If Conservatives Were Really "Pro-Life", Here's What They'd Be Fighting
Tennessee voters dealt a major blow to women's right to choose Tuesday when they passed Amendment 1, an anti-abortion measure that will severely restrict access across the state.
The amendment eliminates Tennessee's current definition of abortion as a "fundamental" right, allowing lawmakers to create new abortion laws — something they previously couldn't do — that could inflict medically unnecessary restrictions on women seeking abortions.
Let's be clear: Amendment 1 is not about protecting women. It's about punishing them for having sex and rejecting forced motherhood.
Proponents of Amendment 1 insist their efforts hinged on protecting women from the dangers of abortion. Their campaign invoked imagery of imminent peril with language like "Help provide safeguards to women considering abortion" and "Restore life." Yet the linguistic footwork is nothing but a falsehood.
If anti-abortion activists and politicians, like those who campaigned on behalf of Amendment 1, were truly concerned with the sanctity of life, they would work towards eliminating real threats. Here are five places they could start:
1. Climate change
Human-made climate change will have far-reaching consequences for Earth and human life as we know it. From impacting food and water supplies to species extinction, large-scale migration and global economic hardships, climate change already poses very real threats. In a recent report, the U.N. has given us 85 years to combat global warming, or else face irreversible effects to the planet's habitability. The World Health Organization estimates that climate change is responsible for 150,000 deaths annually.
2. Gun violence
The Washington Post recently reported on gun violence and mass shootings, citing data from the Centers for Disease Control and Prevention. There are 31,672 deaths every year involving guns, which "works out to about 308 shootings and 86 deaths every day." That's a lot of violence and unnecessary deaths — which disproportionately affects youth in urban communities — yet gun control legislation keeps stalling.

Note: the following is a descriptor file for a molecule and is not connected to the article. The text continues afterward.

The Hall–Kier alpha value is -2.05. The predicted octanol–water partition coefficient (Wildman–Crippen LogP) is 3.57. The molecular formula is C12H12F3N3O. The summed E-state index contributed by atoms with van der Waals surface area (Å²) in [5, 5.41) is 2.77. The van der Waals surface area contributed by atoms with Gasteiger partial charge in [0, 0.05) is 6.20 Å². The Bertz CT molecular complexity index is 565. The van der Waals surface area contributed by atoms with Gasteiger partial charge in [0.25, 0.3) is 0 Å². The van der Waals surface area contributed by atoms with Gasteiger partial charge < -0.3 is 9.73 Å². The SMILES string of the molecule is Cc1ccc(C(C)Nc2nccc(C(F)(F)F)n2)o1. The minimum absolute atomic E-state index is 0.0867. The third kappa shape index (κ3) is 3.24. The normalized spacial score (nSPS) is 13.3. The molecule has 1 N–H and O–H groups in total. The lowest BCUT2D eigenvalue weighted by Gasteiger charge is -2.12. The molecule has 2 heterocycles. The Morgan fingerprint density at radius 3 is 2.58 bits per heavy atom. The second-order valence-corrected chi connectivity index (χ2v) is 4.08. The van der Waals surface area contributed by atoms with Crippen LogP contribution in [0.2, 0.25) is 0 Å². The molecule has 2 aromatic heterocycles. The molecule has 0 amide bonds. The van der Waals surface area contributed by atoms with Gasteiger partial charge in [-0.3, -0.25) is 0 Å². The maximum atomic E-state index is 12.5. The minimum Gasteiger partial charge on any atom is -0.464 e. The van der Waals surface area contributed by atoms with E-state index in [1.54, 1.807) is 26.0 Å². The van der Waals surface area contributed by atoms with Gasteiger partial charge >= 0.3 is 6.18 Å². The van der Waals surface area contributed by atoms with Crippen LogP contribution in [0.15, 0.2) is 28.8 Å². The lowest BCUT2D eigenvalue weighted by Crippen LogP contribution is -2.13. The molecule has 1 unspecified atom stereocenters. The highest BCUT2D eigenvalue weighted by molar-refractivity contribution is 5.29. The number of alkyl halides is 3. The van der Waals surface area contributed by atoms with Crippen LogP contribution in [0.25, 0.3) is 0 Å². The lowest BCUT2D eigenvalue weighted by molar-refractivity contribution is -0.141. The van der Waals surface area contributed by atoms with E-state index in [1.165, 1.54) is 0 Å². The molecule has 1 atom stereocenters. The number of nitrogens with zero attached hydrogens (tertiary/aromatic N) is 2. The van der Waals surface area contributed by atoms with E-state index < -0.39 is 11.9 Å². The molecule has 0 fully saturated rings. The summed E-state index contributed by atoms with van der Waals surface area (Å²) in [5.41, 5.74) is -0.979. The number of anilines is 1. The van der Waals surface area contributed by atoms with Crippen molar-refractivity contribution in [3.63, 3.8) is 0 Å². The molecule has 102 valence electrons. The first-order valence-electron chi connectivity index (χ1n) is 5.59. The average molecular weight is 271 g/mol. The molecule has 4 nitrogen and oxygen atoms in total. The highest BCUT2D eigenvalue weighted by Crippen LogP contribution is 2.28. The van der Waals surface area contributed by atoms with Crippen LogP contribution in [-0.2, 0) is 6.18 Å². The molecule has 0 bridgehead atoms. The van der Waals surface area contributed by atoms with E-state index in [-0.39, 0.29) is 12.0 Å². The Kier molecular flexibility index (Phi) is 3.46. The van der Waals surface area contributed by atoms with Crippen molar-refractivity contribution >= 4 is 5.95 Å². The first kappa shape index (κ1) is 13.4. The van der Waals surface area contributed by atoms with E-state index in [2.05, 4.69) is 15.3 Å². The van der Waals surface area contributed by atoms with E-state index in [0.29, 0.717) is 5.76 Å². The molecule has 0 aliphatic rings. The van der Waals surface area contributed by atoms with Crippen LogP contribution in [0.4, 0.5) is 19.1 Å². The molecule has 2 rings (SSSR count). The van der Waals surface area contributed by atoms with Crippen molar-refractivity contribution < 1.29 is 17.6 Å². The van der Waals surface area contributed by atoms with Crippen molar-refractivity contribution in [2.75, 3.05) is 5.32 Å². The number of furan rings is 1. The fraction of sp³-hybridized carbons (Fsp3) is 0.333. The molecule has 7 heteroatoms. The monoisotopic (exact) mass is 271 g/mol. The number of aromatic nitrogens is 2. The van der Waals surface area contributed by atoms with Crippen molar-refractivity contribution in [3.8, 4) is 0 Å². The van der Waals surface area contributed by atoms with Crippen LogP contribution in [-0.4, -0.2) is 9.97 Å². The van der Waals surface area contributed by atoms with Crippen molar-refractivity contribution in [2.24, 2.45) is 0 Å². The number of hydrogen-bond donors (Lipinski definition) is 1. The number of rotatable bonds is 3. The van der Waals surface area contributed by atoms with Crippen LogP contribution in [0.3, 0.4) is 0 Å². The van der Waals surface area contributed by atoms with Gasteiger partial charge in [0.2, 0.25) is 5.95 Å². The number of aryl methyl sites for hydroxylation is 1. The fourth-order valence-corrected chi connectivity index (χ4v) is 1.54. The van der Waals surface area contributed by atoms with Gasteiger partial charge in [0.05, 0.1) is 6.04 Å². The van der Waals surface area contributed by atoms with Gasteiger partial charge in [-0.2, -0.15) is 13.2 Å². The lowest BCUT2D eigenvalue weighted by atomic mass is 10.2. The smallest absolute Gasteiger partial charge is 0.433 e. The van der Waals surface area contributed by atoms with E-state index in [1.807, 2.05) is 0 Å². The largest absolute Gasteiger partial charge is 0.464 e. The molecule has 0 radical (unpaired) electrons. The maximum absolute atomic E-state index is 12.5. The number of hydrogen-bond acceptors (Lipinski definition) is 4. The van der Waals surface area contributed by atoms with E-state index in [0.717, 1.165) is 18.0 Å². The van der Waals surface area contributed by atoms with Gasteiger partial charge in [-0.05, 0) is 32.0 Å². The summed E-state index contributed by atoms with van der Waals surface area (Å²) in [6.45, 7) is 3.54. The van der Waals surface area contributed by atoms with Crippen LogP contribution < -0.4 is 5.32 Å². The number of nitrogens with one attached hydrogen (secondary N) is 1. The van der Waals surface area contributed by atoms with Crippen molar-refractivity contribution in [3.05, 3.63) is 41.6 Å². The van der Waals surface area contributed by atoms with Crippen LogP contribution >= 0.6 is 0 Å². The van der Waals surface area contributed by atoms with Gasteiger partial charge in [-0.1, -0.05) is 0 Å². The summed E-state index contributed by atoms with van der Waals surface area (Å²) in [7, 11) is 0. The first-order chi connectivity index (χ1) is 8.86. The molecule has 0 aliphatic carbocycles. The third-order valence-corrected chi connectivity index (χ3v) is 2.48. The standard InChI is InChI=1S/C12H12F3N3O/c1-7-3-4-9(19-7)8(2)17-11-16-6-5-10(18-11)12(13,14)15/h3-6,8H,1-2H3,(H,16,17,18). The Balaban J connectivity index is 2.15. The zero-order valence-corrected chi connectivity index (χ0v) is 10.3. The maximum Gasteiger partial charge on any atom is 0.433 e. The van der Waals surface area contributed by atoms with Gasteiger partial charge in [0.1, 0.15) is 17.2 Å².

3. Domestic violence
The statistics on domestic violence are staggering: 24 people per minute are victims of rape, physical violence or stalking by an intimate partner in the United States, or 12 million people per year. Almost one-third of female homicide victims are killed by an intimate partner, with guns making it even easier for abusers. According to the National Institute of Justice, two-thirds of spouse and ex-spouse homicide victims were killed by guns from 1990 to 2005.
4. Maternal mortality
According to the Guttmacher Institute, a first-trimester abortion is one of the safest medical procedures available, with minimal risk (less than 0.05%) of major complications that might need hospital care. Conversely, there are 18.5 maternal deaths per 100,000 live births in the U.S., an increase from 12.4 deaths per 100,000 births in 1990. And African-American women are at almost four times greater risk than white women.
5. Texting and driving
While not exactly a partisan issue, texting and driving threatens lives. According to the U.S. Department of Transportation, cell phones are involved in 1.6 million auto crashes each year, which claim 6,000 lives annually.
Time and time again, we see opponents of reproductive rights recycling the same stereotypes about abortion: that it's dangerous to the mother, or that it threatens the "sanctity of life." But as the above points prove, if politicians were actually serious about preserving life in American — and around the globe — there are much, much more important things to worry about than a woman's right to choose.